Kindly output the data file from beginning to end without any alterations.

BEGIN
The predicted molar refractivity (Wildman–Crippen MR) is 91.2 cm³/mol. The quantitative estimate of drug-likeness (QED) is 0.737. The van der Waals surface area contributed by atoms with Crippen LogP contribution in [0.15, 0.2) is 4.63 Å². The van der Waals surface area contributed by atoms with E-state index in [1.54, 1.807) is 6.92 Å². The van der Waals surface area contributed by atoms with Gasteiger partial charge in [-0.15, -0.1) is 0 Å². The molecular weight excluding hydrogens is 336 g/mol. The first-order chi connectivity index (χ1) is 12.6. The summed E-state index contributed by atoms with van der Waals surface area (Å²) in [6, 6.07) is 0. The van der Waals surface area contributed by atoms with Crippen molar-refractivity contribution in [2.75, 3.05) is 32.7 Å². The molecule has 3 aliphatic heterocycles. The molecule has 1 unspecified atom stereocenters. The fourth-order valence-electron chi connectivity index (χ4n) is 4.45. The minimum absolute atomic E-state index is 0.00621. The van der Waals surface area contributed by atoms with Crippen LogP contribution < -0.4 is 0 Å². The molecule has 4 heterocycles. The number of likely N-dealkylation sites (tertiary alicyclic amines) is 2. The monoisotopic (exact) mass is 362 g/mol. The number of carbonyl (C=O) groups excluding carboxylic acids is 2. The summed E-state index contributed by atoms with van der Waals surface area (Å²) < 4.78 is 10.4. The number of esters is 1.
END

The predicted molar refractivity (Wildman–Crippen MR) is 91.2 cm³/mol. The quantitative estimate of drug-likeness (QED) is 0.737. The van der Waals surface area contributed by atoms with Crippen LogP contribution in [0.15, 0.2) is 4.63 Å². The van der Waals surface area contributed by atoms with E-state index in [1.54, 1.807) is 6.92 Å². The van der Waals surface area contributed by atoms with Gasteiger partial charge in [-0.15, -0.1) is 0 Å². The molecular weight excluding hydrogens is 336 g/mol. The first-order chi connectivity index (χ1) is 12.6. The summed E-state index contributed by atoms with van der Waals surface area (Å²) in [6, 6.07) is 0. The van der Waals surface area contributed by atoms with Crippen molar-refractivity contribution in [2.75, 3.05) is 32.7 Å². The molecule has 3 aliphatic heterocycles. The molecule has 1 unspecified atom stereocenters. The fourth-order valence-electron chi connectivity index (χ4n) is 4.45. The minimum absolute atomic E-state index is 0.00621. The van der Waals surface area contributed by atoms with Crippen LogP contribution < -0.4 is 0 Å². The molecule has 4 heterocycles. The number of likely N-dealkylation sites (tertiary alicyclic amines) is 2. The monoisotopic (exact) mass is 362 g/mol. The number of carbonyl (C=O) groups excluding carboxylic acids is 2. The summed E-state index contributed by atoms with van der Waals surface area (Å²) < 4.78 is 10.4. The number of esters is 1.